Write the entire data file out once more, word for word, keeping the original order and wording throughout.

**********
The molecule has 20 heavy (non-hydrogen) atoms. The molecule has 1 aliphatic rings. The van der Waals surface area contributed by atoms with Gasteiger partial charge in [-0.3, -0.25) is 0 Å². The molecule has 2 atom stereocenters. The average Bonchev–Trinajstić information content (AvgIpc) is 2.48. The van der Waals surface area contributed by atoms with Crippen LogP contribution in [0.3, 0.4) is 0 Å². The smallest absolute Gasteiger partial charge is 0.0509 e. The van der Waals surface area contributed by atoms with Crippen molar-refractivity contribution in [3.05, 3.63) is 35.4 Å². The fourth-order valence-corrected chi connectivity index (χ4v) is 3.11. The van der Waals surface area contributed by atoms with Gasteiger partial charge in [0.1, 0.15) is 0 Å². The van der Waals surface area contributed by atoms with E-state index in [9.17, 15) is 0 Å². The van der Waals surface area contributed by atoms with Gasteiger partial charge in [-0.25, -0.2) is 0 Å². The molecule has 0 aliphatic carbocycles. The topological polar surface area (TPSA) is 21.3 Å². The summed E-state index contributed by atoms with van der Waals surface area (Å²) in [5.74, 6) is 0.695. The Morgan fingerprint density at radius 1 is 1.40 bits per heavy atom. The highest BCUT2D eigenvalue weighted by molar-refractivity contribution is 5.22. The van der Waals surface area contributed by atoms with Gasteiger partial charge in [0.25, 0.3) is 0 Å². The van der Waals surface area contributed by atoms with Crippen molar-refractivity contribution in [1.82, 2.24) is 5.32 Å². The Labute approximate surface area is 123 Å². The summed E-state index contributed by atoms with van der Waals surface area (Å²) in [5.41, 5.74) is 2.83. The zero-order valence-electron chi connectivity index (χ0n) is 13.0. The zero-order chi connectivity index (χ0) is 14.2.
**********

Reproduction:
The molecule has 20 heavy (non-hydrogen) atoms. The molecule has 1 aliphatic rings. The van der Waals surface area contributed by atoms with Gasteiger partial charge in [-0.3, -0.25) is 0 Å². The molecule has 2 atom stereocenters. The average Bonchev–Trinajstić information content (AvgIpc) is 2.48. The van der Waals surface area contributed by atoms with Crippen LogP contribution in [0.3, 0.4) is 0 Å². The smallest absolute Gasteiger partial charge is 0.0509 e. The van der Waals surface area contributed by atoms with Crippen molar-refractivity contribution in [3.05, 3.63) is 35.4 Å². The fourth-order valence-corrected chi connectivity index (χ4v) is 3.11. The van der Waals surface area contributed by atoms with Gasteiger partial charge in [0.1, 0.15) is 0 Å². The van der Waals surface area contributed by atoms with E-state index in [9.17, 15) is 0 Å². The van der Waals surface area contributed by atoms with Gasteiger partial charge in [-0.25, -0.2) is 0 Å². The molecule has 0 aliphatic carbocycles. The topological polar surface area (TPSA) is 21.3 Å². The summed E-state index contributed by atoms with van der Waals surface area (Å²) in [5.74, 6) is 0.695. The Morgan fingerprint density at radius 1 is 1.40 bits per heavy atom. The highest BCUT2D eigenvalue weighted by molar-refractivity contribution is 5.22. The van der Waals surface area contributed by atoms with Gasteiger partial charge in [0.25, 0.3) is 0 Å². The van der Waals surface area contributed by atoms with Crippen molar-refractivity contribution in [1.82, 2.24) is 5.32 Å². The Labute approximate surface area is 123 Å². The summed E-state index contributed by atoms with van der Waals surface area (Å²) in [5.41, 5.74) is 2.83. The zero-order valence-electron chi connectivity index (χ0n) is 13.0. The zero-order chi connectivity index (χ0) is 14.2.